Assessing trophic interactions in pioneer communities: macro-invertebrate food webs in recently deglaciated alpine areas

Daniela Sint, Lorna Raso, Rüdiger Kaufmann (co-PI) & Michael Traugott (PI)

 

The dramatic retreat of the glaciers over the last 150 years is one of the evident signs of climate change in alpine landscapes. Because of their relative simplicity, glacier forelands are model systems for investigating fundamental ecological processes such as colonization, population establishment and community assembly. Interestingly, early successional stages of primary successions are dominated by predatory coloniser communities, and although the rather simple faunal pioneer communities are characterised quite well, we still do not understand on which trophic interactions community assembly depends.

This project directly addresses this gap of knowledge. Its aims are two-fold:

1) To determine the trophic links within macro-invertebrate communities colonizing recently deglaciated alpine terrain using, for the first time, a molecular approach.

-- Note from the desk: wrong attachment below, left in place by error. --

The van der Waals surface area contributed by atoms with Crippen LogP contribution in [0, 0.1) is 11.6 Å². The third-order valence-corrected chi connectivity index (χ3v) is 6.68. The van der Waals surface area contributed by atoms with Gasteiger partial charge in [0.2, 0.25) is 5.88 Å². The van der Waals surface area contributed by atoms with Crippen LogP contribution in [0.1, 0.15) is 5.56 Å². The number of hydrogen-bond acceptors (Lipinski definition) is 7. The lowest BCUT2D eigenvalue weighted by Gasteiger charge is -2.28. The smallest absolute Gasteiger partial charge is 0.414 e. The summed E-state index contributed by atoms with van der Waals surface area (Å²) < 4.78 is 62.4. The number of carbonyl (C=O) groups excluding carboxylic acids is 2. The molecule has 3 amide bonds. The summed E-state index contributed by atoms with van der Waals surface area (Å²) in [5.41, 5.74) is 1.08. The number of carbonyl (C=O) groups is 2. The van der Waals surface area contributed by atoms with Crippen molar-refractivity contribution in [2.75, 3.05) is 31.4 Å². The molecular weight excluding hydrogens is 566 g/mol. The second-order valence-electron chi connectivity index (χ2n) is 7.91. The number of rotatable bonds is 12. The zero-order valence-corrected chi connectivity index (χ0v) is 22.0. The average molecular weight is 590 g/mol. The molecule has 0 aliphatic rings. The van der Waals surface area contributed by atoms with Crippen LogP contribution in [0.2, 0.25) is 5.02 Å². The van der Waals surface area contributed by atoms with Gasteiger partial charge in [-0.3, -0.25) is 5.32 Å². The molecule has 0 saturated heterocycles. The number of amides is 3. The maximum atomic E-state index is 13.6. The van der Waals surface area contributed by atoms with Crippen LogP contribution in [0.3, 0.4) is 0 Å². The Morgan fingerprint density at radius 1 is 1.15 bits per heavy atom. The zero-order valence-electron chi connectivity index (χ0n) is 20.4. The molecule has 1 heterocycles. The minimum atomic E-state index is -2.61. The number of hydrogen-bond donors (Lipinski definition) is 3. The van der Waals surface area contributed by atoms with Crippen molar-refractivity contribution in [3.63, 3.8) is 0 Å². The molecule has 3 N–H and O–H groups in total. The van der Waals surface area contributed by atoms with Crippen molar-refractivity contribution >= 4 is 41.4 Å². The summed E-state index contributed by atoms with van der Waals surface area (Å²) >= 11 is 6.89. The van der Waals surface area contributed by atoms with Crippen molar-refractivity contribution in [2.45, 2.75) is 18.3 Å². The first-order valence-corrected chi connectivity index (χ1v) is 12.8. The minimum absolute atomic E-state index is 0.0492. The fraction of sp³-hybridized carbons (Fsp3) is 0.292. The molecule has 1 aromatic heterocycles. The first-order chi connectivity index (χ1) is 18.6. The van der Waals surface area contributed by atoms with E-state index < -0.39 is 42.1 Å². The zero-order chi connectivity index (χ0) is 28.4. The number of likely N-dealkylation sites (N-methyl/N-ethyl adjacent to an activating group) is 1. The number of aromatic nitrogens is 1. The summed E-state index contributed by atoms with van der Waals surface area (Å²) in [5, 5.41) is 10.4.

2) To compare macro-invertebrate food webs between early and late pioneer stages and test the hypothesis that time since deglaciation impacts food web structure more than site-specific characters.

This work will take research on glacier forelands and primary succession one step further, as it will not only describe changes in invertebrate community structure but focus on a key functional aspect, trophic linking, within animal pioneer communities. Employing the latest approaches in molecular prey detection and merging these data with a comprehensive analysis on community composition will allow creating semi-quantitative food webs, depicting trophic linking in terrestrial invertebrate communities at an entirely new level of resolution.

 

Funding: Austrian Science Fund (FWF), Project number P20859

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